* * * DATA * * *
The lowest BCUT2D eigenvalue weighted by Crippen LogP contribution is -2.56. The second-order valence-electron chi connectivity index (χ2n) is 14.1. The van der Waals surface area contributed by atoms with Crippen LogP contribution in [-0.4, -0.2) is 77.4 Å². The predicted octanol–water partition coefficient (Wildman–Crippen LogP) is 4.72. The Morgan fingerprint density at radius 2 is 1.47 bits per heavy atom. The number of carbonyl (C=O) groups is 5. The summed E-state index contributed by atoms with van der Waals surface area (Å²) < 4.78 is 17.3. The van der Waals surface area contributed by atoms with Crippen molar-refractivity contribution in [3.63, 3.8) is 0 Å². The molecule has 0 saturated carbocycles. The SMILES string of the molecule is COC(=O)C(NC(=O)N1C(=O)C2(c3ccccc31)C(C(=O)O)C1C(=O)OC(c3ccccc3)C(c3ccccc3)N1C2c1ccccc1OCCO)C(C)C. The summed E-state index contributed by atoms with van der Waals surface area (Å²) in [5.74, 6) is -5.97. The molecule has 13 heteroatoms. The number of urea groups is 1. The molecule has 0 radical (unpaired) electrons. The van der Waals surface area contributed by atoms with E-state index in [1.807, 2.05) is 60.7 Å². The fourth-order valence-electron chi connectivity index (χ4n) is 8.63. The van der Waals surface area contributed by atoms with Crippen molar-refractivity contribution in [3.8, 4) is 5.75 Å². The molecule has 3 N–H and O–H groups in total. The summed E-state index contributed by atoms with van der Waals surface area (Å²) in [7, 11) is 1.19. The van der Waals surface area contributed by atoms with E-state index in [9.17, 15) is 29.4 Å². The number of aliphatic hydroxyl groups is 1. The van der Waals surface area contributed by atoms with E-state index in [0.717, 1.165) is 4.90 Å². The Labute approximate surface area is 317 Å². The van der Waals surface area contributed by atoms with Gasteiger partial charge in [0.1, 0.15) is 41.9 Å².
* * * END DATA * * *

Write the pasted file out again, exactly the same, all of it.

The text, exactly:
The lowest BCUT2D eigenvalue weighted by Crippen LogP contribution is -2.56. The second-order valence-electron chi connectivity index (χ2n) is 14.1. The van der Waals surface area contributed by atoms with Crippen LogP contribution in [-0.4, -0.2) is 77.4 Å². The predicted octanol–water partition coefficient (Wildman–Crippen LogP) is 4.72. The Morgan fingerprint density at radius 2 is 1.47 bits per heavy atom. The number of carbonyl (C=O) groups is 5. The summed E-state index contributed by atoms with van der Waals surface area (Å²) < 4.78 is 17.3. The van der Waals surface area contributed by atoms with Crippen molar-refractivity contribution in [3.63, 3.8) is 0 Å². The molecule has 0 saturated carbocycles. The SMILES string of the molecule is COC(=O)C(NC(=O)N1C(=O)C2(c3ccccc31)C(C(=O)O)C1C(=O)OC(c3ccccc3)C(c3ccccc3)N1C2c1ccccc1OCCO)C(C)C. The summed E-state index contributed by atoms with van der Waals surface area (Å²) in [5.74, 6) is -5.97. The molecule has 13 heteroatoms. The number of urea groups is 1. The molecule has 0 radical (unpaired) electrons. The van der Waals surface area contributed by atoms with E-state index in [1.807, 2.05) is 60.7 Å². The fourth-order valence-electron chi connectivity index (χ4n) is 8.63. The van der Waals surface area contributed by atoms with Crippen molar-refractivity contribution in [3.8, 4) is 5.75 Å². The molecule has 3 N–H and O–H groups in total. The summed E-state index contributed by atoms with van der Waals surface area (Å²) in [7, 11) is 1.19. The van der Waals surface area contributed by atoms with E-state index in [9.17, 15) is 29.4 Å². The number of aliphatic hydroxyl groups is 1. The van der Waals surface area contributed by atoms with E-state index in [0.717, 1.165) is 4.90 Å². The Labute approximate surface area is 317 Å². The van der Waals surface area contributed by atoms with Gasteiger partial charge in [0.1, 0.15) is 41.9 Å².